UK annual house price growth lowest since June 2013

- August 28, 2015 No Comments
UK house prices rose by 3.2% year-on-year in August, according to the latest survey from mortgage provider Nationwide.

That is the weakest annual pace since June 2013, and marks a slight slowdown from July.

Month on month, prices rose by 0.3% in August, compared with 0.4% the month before.

The average house value in August was £195,279, according to the Nationwide house price index.

One reason why house price inflation has apparently weakened is a rapid growth in prices at this time last year, the Nationwide said.

"This month's data provides further evidence that annual house price growth may be stabilising close to the pace of earnings growth, which has historically been around 4%," said Robert Gardner, Nationwide's chief economist.

"Clearly house price trends are determined by a wide range of factors, but labour market developments are amongst the most important," he added.
With demand for homes rising, new home construction needs to increase to keep houses affordable, he said.

The figures from the Nationwide are in marked contrast to those from its rival, Halifax.

Earlier this month the Halifax reported that house prices across the UK were rising at 7.9% a year, and it expected strong growth to continue.

Halifax and Nationwide use different "mix adjustments" in their methodology.


This involves a different emphasis on property sizes, to account for the fact that more small or large properties may be sold in any one month.

Source: BBC


And speaking of UK properties, the wife and I made a boo-boo by not exchanging for Pounds back in May ahead of the completion of our UK property in September. This has become a rather expensive lesson when the £ went from S$2.02 to the current S$2.18 in just 3 months! So for those who are dabbling in foreign property investments, do be real mindful of exchange rate fluctuations!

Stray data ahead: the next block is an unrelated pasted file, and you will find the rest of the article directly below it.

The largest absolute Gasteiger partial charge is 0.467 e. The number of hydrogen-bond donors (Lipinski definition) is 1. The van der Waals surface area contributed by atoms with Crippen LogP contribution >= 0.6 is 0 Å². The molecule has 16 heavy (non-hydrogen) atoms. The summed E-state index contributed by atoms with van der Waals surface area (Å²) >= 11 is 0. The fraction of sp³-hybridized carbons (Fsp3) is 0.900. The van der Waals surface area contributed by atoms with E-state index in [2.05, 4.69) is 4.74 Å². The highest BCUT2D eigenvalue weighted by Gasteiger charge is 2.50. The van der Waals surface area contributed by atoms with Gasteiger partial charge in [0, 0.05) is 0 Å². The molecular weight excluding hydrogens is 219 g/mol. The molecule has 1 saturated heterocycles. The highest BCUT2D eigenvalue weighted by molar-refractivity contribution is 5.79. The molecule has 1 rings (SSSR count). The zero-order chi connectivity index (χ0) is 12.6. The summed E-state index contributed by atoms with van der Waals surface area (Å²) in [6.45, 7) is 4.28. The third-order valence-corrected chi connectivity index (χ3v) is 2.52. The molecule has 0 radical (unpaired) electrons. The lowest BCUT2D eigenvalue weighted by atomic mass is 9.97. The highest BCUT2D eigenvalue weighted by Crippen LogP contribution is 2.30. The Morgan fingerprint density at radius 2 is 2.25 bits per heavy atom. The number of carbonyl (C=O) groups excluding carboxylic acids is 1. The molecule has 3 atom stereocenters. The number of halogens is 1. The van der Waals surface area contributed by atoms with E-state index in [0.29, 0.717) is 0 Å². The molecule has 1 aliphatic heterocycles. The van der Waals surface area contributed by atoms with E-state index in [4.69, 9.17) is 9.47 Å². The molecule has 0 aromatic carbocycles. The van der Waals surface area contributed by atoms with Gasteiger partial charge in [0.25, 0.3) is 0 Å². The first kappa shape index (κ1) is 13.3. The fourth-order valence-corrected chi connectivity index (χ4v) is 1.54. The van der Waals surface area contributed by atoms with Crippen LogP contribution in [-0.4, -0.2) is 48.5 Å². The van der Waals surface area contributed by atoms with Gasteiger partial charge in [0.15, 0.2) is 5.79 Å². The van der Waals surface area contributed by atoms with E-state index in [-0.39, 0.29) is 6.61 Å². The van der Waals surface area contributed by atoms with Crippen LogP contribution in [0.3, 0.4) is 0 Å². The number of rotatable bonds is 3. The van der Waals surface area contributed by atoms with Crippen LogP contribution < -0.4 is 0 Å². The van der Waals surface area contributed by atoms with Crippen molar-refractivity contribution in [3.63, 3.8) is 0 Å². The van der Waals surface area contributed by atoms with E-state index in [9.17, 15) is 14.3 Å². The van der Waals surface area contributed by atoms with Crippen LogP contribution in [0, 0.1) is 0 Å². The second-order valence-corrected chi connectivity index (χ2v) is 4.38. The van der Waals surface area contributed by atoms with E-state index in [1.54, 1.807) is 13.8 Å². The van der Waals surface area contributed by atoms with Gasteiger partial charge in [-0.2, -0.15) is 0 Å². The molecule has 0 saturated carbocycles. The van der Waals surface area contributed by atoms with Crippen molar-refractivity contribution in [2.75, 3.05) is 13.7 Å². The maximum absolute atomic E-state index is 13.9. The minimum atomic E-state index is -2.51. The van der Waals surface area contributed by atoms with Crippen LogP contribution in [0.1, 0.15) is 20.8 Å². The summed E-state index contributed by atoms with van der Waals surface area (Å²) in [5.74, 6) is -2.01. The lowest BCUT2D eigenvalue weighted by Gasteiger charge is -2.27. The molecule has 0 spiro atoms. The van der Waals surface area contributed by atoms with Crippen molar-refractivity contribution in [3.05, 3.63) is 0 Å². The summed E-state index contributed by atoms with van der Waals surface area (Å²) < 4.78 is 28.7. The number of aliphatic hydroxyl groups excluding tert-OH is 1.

Adana @Thomson (Review)

- August 26, 2015 No Comments

The wife and I have decided to check out Adana @Thomson (Adana) last weekend, since one of our readers had asked about it.

Adana is a low-rise, freehold project developed by Fortune Properties Pte Ltd - a boutique developer whose previous projects had included RV Suites, RV Edge and Estrivillas. The actual site of Adana is along Upper Thomson Road, but the sales gallery/showflat is located at the junction of Ang Mo Kio Avenue 1 and Avenue 2, besides the Ang Mo Kio Telephone Exchange.

First off, let's talk about awards. Nature-lovers will be pleased to know that Adana is one of three developments that have been recognised under National Parks Board’s (NParks) Landscape Excellence Assessment Framework (LEAF) as an "Outstanding Project" for their efforts in providing greenery and ecologically friendly landscapes. What this essentially means is that the project features 100% usage of native species of shrubs, trees and creepers for its landscaping and a green gardenscape will cover the entire rooftop of the development, which is interweaved with walkways, jogging tracks, community gardening and recreational spaces for residents. The entire development will also serve as an extension of Central Catchment Nature Reserve and a green corridor to the Thomson area and Bishan-Ang Mo Kio Park. 

Adana consists of just 74 units that is housed over 3 blocks of 5-storey each. It sits on a small rectangular plot of land of about 41,000sqft, which currently houses the showroom of Star Furniture. Entry into the development will be via Old Upper Thomson Road, which is the same stretch of road that one will use when visiting the Lower Pierce Reservoir Park. 

In terms of unit offerings, Adana has apartment types ranging from 2- to 4-bedrooms. And you get one standard size per apartment type, which makes for easier selection.
 
            2-bedroom (25 units):                         560sqft
            3-bedroom Compact (20 units):          721sqft
            3-bedroom (20 units):                         872sqft
            4-bedroom (4 units):                        1,152sqft